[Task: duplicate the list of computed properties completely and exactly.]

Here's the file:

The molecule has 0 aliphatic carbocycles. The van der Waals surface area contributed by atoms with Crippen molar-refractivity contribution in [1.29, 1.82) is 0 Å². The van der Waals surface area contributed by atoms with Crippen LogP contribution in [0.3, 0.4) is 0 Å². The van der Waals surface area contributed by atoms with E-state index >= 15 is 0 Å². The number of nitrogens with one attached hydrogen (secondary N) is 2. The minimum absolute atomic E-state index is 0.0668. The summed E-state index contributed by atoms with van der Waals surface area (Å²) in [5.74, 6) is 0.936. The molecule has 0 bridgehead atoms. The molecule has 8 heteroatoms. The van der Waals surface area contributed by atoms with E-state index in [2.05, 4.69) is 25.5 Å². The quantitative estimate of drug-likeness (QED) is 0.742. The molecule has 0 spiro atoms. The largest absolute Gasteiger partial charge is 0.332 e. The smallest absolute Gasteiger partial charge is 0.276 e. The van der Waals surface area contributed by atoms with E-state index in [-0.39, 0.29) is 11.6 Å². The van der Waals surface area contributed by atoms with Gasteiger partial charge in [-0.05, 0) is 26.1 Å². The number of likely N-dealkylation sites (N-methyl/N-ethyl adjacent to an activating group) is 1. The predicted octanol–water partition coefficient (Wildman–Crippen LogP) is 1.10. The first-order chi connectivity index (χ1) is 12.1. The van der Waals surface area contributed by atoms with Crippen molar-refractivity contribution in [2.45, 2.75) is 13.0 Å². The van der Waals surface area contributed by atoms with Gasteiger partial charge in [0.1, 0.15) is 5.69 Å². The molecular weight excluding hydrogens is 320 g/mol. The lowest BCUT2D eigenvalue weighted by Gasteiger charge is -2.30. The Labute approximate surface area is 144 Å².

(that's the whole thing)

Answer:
The molecule has 0 aliphatic carbocycles. The van der Waals surface area contributed by atoms with Crippen molar-refractivity contribution in [1.29, 1.82) is 0 Å². The van der Waals surface area contributed by atoms with Crippen LogP contribution in [0.3, 0.4) is 0 Å². The van der Waals surface area contributed by atoms with E-state index >= 15 is 0 Å². The number of nitrogens with one attached hydrogen (secondary N) is 2. The minimum absolute atomic E-state index is 0.0668. The summed E-state index contributed by atoms with van der Waals surface area (Å²) in [5.74, 6) is 0.936. The molecule has 0 bridgehead atoms. The molecule has 8 heteroatoms. The van der Waals surface area contributed by atoms with E-state index in [2.05, 4.69) is 25.5 Å². The quantitative estimate of drug-likeness (QED) is 0.742. The molecule has 0 spiro atoms. The largest absolute Gasteiger partial charge is 0.332 e. The smallest absolute Gasteiger partial charge is 0.276 e. The van der Waals surface area contributed by atoms with E-state index in [-0.39, 0.29) is 11.6 Å². The van der Waals surface area contributed by atoms with Gasteiger partial charge in [-0.05, 0) is 26.1 Å². The number of likely N-dealkylation sites (N-methyl/N-ethyl adjacent to an activating group) is 1. The predicted octanol–water partition coefficient (Wildman–Crippen LogP) is 1.10. The first-order chi connectivity index (χ1) is 12.1. The van der Waals surface area contributed by atoms with Crippen molar-refractivity contribution in [2.45, 2.75) is 13.0 Å². The van der Waals surface area contributed by atoms with Gasteiger partial charge in [0.1, 0.15) is 5.69 Å². The molecular weight excluding hydrogens is 320 g/mol. The lowest BCUT2D eigenvalue weighted by Gasteiger charge is -2.30. The Labute approximate surface area is 144 Å².